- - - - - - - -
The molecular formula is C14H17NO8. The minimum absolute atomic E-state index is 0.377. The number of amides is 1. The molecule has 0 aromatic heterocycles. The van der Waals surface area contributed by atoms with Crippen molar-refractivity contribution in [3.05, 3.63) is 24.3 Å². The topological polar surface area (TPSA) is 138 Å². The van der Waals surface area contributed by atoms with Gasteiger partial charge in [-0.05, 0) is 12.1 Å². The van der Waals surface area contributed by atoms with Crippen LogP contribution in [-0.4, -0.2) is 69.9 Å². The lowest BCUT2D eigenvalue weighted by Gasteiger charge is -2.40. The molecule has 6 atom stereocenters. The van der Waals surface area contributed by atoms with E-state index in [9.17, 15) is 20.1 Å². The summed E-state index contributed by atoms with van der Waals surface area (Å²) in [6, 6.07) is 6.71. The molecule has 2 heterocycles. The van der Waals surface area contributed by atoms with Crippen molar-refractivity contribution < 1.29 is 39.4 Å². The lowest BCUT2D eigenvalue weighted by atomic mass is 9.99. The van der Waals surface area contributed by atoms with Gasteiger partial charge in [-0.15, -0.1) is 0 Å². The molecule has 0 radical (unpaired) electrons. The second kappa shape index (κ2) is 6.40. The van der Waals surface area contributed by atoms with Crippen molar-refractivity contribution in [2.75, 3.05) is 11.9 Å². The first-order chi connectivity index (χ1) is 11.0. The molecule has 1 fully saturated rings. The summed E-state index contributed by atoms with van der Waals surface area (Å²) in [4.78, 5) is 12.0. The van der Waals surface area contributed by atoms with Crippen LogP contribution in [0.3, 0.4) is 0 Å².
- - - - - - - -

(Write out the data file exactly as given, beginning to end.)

The molecular formula is C14H17NO8. The minimum absolute atomic E-state index is 0.377. The number of amides is 1. The molecule has 0 aromatic heterocycles. The van der Waals surface area contributed by atoms with Crippen molar-refractivity contribution in [3.05, 3.63) is 24.3 Å². The topological polar surface area (TPSA) is 138 Å². The van der Waals surface area contributed by atoms with Gasteiger partial charge in [-0.05, 0) is 12.1 Å². The van der Waals surface area contributed by atoms with Crippen LogP contribution in [-0.4, -0.2) is 69.9 Å². The lowest BCUT2D eigenvalue weighted by Gasteiger charge is -2.40. The molecule has 6 atom stereocenters. The van der Waals surface area contributed by atoms with E-state index in [9.17, 15) is 20.1 Å². The summed E-state index contributed by atoms with van der Waals surface area (Å²) in [6, 6.07) is 6.71. The molecule has 2 heterocycles. The van der Waals surface area contributed by atoms with Crippen molar-refractivity contribution < 1.29 is 39.4 Å². The lowest BCUT2D eigenvalue weighted by atomic mass is 9.99. The van der Waals surface area contributed by atoms with Gasteiger partial charge in [-0.15, -0.1) is 0 Å². The molecule has 0 radical (unpaired) electrons. The second kappa shape index (κ2) is 6.40. The van der Waals surface area contributed by atoms with Crippen molar-refractivity contribution in [2.75, 3.05) is 11.9 Å². The first-order chi connectivity index (χ1) is 11.0. The molecule has 1 fully saturated rings. The summed E-state index contributed by atoms with van der Waals surface area (Å²) in [4.78, 5) is 12.0. The van der Waals surface area contributed by atoms with Crippen LogP contribution in [0.3, 0.4) is 0 Å².